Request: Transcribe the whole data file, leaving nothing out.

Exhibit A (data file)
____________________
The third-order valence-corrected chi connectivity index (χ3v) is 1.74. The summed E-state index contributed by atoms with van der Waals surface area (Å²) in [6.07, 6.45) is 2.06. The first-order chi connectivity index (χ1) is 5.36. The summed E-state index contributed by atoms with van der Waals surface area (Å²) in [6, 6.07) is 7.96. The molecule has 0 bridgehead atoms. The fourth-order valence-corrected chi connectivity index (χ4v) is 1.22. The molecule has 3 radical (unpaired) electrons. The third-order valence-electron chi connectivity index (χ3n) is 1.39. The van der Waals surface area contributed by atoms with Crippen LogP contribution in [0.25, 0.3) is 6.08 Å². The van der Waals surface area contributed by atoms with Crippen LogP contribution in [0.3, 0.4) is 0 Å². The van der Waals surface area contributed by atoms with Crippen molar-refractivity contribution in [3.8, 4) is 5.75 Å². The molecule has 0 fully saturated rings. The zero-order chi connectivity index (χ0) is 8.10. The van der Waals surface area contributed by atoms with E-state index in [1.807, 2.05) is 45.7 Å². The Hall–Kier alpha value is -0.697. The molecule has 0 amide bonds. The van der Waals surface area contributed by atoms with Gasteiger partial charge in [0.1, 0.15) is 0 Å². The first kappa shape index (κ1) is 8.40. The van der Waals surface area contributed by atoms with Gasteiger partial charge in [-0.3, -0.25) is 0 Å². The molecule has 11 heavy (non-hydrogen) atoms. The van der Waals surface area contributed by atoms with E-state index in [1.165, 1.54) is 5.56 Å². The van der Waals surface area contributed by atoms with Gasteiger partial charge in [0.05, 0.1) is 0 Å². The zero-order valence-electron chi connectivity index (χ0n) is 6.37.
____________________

The third-order valence-corrected chi connectivity index (χ3v) is 1.74. The summed E-state index contributed by atoms with van der Waals surface area (Å²) in [6.07, 6.45) is 2.06. The first-order chi connectivity index (χ1) is 5.36. The summed E-state index contributed by atoms with van der Waals surface area (Å²) in [6, 6.07) is 7.96. The molecule has 0 bridgehead atoms. The fourth-order valence-corrected chi connectivity index (χ4v) is 1.22. The molecule has 3 radical (unpaired) electrons. The third-order valence-electron chi connectivity index (χ3n) is 1.39. The van der Waals surface area contributed by atoms with Crippen LogP contribution in [0.25, 0.3) is 6.08 Å². The van der Waals surface area contributed by atoms with Crippen LogP contribution in [0.3, 0.4) is 0 Å². The van der Waals surface area contributed by atoms with Crippen molar-refractivity contribution in [3.8, 4) is 5.75 Å². The molecule has 0 fully saturated rings. The zero-order chi connectivity index (χ0) is 8.10. The van der Waals surface area contributed by atoms with E-state index in [1.807, 2.05) is 45.7 Å². The Hall–Kier alpha value is -0.697. The molecule has 0 amide bonds. The van der Waals surface area contributed by atoms with Gasteiger partial charge in [0.1, 0.15) is 0 Å². The first kappa shape index (κ1) is 8.40. The van der Waals surface area contributed by atoms with Gasteiger partial charge in [-0.3, -0.25) is 0 Å². The molecule has 11 heavy (non-hydrogen) atoms. The van der Waals surface area contributed by atoms with E-state index in [1.165, 1.54) is 5.56 Å². The van der Waals surface area contributed by atoms with Gasteiger partial charge in [0.05, 0.1) is 0 Å². The zero-order valence-electron chi connectivity index (χ0n) is 6.37.